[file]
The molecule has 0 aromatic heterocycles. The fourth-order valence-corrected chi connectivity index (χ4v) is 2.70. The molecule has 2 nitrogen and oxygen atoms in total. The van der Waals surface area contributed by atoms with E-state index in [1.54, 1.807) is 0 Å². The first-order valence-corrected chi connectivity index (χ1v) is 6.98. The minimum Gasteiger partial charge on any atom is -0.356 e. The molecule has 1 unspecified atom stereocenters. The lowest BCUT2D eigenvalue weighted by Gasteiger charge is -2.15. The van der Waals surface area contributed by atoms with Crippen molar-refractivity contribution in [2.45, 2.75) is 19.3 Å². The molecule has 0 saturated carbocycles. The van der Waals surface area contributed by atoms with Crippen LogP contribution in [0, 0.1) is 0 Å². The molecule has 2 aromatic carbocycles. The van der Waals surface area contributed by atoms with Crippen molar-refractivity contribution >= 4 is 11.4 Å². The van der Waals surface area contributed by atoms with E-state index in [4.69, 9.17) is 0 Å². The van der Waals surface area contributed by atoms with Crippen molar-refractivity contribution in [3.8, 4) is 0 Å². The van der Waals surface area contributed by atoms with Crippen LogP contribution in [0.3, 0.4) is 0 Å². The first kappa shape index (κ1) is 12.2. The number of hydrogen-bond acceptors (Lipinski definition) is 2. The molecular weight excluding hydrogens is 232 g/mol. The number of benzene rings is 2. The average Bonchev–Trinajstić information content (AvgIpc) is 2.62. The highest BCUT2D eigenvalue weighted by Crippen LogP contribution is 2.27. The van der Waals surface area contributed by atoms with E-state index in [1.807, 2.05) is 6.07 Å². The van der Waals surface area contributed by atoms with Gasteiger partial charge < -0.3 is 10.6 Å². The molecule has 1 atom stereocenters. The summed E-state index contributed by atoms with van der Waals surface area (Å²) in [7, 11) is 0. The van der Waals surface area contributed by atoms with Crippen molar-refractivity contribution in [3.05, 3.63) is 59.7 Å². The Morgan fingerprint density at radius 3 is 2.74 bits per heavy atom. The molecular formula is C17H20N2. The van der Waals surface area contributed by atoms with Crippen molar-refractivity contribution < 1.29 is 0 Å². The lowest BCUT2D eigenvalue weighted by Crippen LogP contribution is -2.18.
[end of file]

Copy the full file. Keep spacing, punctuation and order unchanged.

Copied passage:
The molecule has 0 aromatic heterocycles. The fourth-order valence-corrected chi connectivity index (χ4v) is 2.70. The molecule has 2 nitrogen and oxygen atoms in total. The van der Waals surface area contributed by atoms with E-state index in [1.54, 1.807) is 0 Å². The first-order valence-corrected chi connectivity index (χ1v) is 6.98. The minimum Gasteiger partial charge on any atom is -0.356 e. The molecule has 1 unspecified atom stereocenters. The lowest BCUT2D eigenvalue weighted by Gasteiger charge is -2.15. The van der Waals surface area contributed by atoms with Crippen molar-refractivity contribution in [2.45, 2.75) is 19.3 Å². The molecule has 0 saturated carbocycles. The van der Waals surface area contributed by atoms with Crippen LogP contribution in [0, 0.1) is 0 Å². The molecule has 2 aromatic carbocycles. The van der Waals surface area contributed by atoms with Crippen molar-refractivity contribution >= 4 is 11.4 Å². The van der Waals surface area contributed by atoms with E-state index in [4.69, 9.17) is 0 Å². The van der Waals surface area contributed by atoms with Crippen molar-refractivity contribution in [3.8, 4) is 0 Å². The van der Waals surface area contributed by atoms with Crippen LogP contribution in [0.3, 0.4) is 0 Å². The first kappa shape index (κ1) is 12.2. The number of hydrogen-bond acceptors (Lipinski definition) is 2. The molecular weight excluding hydrogens is 232 g/mol. The number of benzene rings is 2. The average Bonchev–Trinajstić information content (AvgIpc) is 2.62. The highest BCUT2D eigenvalue weighted by Crippen LogP contribution is 2.27. The van der Waals surface area contributed by atoms with E-state index in [1.807, 2.05) is 6.07 Å². The van der Waals surface area contributed by atoms with Gasteiger partial charge < -0.3 is 10.6 Å². The molecule has 1 atom stereocenters. The summed E-state index contributed by atoms with van der Waals surface area (Å²) in [7, 11) is 0. The van der Waals surface area contributed by atoms with Crippen molar-refractivity contribution in [3.05, 3.63) is 59.7 Å². The Morgan fingerprint density at radius 3 is 2.74 bits per heavy atom. The molecular formula is C17H20N2. The van der Waals surface area contributed by atoms with Crippen molar-refractivity contribution < 1.29 is 0 Å². The lowest BCUT2D eigenvalue weighted by Crippen LogP contribution is -2.18.